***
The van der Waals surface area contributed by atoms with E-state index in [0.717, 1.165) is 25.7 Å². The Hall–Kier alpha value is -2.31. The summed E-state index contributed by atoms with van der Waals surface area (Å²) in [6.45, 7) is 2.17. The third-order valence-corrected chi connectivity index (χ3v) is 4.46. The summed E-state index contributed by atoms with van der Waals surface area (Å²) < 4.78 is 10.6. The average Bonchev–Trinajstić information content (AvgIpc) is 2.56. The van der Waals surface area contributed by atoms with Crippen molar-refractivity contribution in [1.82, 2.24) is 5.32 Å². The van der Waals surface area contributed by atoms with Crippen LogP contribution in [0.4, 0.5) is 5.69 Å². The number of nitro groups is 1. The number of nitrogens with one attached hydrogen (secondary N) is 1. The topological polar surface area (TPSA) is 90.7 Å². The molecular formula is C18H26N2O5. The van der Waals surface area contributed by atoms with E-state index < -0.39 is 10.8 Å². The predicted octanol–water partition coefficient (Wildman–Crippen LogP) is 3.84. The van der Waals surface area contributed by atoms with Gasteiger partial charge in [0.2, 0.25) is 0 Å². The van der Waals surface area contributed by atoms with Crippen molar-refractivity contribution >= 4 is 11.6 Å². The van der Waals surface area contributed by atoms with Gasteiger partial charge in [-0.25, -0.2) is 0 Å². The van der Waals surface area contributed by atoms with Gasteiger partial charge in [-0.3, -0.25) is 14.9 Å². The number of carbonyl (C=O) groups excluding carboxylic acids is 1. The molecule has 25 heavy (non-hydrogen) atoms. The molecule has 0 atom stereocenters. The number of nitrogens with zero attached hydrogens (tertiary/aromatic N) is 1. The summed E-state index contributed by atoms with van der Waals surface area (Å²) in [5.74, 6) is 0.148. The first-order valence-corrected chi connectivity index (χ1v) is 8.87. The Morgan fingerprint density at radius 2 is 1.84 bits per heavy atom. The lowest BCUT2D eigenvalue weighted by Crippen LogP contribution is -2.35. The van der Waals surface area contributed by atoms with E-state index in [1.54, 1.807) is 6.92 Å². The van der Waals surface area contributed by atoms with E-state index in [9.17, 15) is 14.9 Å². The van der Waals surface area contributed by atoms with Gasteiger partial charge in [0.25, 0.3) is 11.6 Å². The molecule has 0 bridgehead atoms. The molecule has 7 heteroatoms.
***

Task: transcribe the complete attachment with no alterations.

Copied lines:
The van der Waals surface area contributed by atoms with E-state index in [0.717, 1.165) is 25.7 Å². The Hall–Kier alpha value is -2.31. The summed E-state index contributed by atoms with van der Waals surface area (Å²) in [6.45, 7) is 2.17. The third-order valence-corrected chi connectivity index (χ3v) is 4.46. The summed E-state index contributed by atoms with van der Waals surface area (Å²) < 4.78 is 10.6. The average Bonchev–Trinajstić information content (AvgIpc) is 2.56. The van der Waals surface area contributed by atoms with Crippen molar-refractivity contribution in [1.82, 2.24) is 5.32 Å². The van der Waals surface area contributed by atoms with Crippen LogP contribution in [0.4, 0.5) is 5.69 Å². The number of nitro groups is 1. The number of nitrogens with one attached hydrogen (secondary N) is 1. The topological polar surface area (TPSA) is 90.7 Å². The molecular formula is C18H26N2O5. The van der Waals surface area contributed by atoms with E-state index < -0.39 is 10.8 Å². The predicted octanol–water partition coefficient (Wildman–Crippen LogP) is 3.84. The van der Waals surface area contributed by atoms with Gasteiger partial charge in [0.2, 0.25) is 0 Å². The van der Waals surface area contributed by atoms with Crippen molar-refractivity contribution >= 4 is 11.6 Å². The van der Waals surface area contributed by atoms with Gasteiger partial charge in [-0.25, -0.2) is 0 Å². The van der Waals surface area contributed by atoms with Gasteiger partial charge in [-0.3, -0.25) is 14.9 Å². The number of carbonyl (C=O) groups excluding carboxylic acids is 1. The molecule has 25 heavy (non-hydrogen) atoms. The molecule has 0 atom stereocenters. The number of nitrogens with zero attached hydrogens (tertiary/aromatic N) is 1. The summed E-state index contributed by atoms with van der Waals surface area (Å²) in [5.74, 6) is 0.148. The first-order valence-corrected chi connectivity index (χ1v) is 8.87. The Morgan fingerprint density at radius 2 is 1.84 bits per heavy atom. The lowest BCUT2D eigenvalue weighted by Crippen LogP contribution is -2.35. The van der Waals surface area contributed by atoms with E-state index in [1.54, 1.807) is 6.92 Å². The van der Waals surface area contributed by atoms with E-state index in [9.17, 15) is 14.9 Å². The van der Waals surface area contributed by atoms with Gasteiger partial charge in [0.25, 0.3) is 11.6 Å². The molecule has 0 bridgehead atoms. The molecule has 7 heteroatoms.